Cheap Clout are Nico Chiobi’s experimental Afropunk music project and they’ve been working on a lot of music this year: releasing seven EPs this year. The Cleveland based musician’s most recent release is Africans in America, a political EP that mixes African rhythms with rebellious distorted punk rock sounds. In my opinion, the highlights on it are “Hope You Don’t Mind That I’m Here”, “Cease To Be”, and “Nothing’s Wrong”. There’s a grungy, rebellious, unique, free spirited quality to the music – lots of different sounds mixed together. You can stream it now on Spotify.
Today, we have Nico with us on the blog to talk about their music. If you want to learn more about them, keep on reading!
Angie: How would you describe your music to new listeners?
Nico: A musical contraption. Built by me in order to convey thoughts, feelings, and emotions in a constructive way.
Angie: How did you get started making music?
Nico: I’ve been making music ever since I was young. Piano and saxophone, then eventually guitar and bass. I started making hip-hop with my friends in high school. After I got more into the producing and recording side of things I turned my attention more towards the sounds I grew up on.
Angie: Who are your biggest influences?
Nico: The Wonder Years, Pierce The Veil, Joyce Manor, Black Flag, Bad Brains, Fela Kuti, Tony Allen, Travis Scott.
Angie: How would you describe Afro-Punk?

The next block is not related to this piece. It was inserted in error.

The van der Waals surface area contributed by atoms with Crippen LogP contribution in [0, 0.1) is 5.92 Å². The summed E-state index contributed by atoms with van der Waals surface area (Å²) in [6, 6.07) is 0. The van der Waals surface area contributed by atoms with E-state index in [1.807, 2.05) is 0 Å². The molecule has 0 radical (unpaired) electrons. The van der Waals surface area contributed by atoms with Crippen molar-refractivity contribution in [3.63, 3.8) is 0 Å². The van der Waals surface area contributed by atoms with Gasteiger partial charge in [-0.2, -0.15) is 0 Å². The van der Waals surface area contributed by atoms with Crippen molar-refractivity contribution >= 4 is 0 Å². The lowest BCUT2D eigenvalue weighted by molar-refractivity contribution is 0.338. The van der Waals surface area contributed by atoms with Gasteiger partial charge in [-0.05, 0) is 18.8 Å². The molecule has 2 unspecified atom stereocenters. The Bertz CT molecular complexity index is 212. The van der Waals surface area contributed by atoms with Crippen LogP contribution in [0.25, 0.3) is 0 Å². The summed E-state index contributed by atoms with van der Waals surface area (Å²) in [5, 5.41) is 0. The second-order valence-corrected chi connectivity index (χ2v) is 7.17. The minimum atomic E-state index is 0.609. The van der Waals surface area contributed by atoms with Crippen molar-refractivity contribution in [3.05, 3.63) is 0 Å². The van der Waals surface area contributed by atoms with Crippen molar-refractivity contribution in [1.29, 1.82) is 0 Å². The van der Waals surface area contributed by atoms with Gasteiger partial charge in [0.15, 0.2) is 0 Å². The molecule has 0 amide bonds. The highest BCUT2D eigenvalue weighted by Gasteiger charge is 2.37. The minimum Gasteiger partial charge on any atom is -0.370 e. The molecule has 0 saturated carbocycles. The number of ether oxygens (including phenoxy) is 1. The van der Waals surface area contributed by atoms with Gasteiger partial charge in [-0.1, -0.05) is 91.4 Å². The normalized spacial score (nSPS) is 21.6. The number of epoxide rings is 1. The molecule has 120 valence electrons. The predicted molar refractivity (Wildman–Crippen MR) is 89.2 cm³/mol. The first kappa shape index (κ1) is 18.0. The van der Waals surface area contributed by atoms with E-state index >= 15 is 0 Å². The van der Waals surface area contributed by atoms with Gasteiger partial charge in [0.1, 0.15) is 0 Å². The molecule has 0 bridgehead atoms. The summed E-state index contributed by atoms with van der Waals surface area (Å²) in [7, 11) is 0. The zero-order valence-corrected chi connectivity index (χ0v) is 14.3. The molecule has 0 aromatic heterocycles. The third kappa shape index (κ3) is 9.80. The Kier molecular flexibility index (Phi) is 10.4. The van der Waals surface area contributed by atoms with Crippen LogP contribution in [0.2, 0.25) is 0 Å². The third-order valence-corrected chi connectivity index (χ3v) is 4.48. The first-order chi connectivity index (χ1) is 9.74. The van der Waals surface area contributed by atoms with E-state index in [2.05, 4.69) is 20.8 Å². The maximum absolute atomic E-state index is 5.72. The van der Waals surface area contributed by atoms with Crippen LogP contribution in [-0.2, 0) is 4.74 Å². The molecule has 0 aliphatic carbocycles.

Nico: Loud, fast, punk distortion; infused with African rhythms and percussion. Can be very trance-like.
Angie: What makes it different from other kinds of punk music?
Nico: Only afro-punk centres the black perspective and experience. You don’t see this often within the scene. If you’ve ever been the only black kid at a punk show you know what I’m talking about… We forget that we would not be where we are without artists of colour such as Bad Brains and Death.
Angie: What inspires your songwriting?
Nico: My daily external life, but more so my daily internal emotional landscape.
Angie: What have you been listening to lately?
Nico: At this exact moment, I am listening to Moodymann’s album, Forevernevermore. Other than that I’m a fan of local groups. Mah Holos, Owney the Postal Dog, and Mourning [A] BLKstar. The local Cleveland scene has so much talent.
Angie: What is your local music scene like?
Nico: Very talented, and very kind. I can’t think of a more supportive community to grow up being a content creator in.
Angie: What keeps you motivated?
Nico: One day I’m gonna die. Everything else is just preparation for that.
Angie: What is your ultimate goal with your music?
Nico: As long as I am creating music, I am living the ultimate goal I’ve set. When you’re creating sound and playing music, there’s nothing more rewarding than existing entirely and wholly within that moment.
Shoutout to my friend Patrick for supporting the blog!
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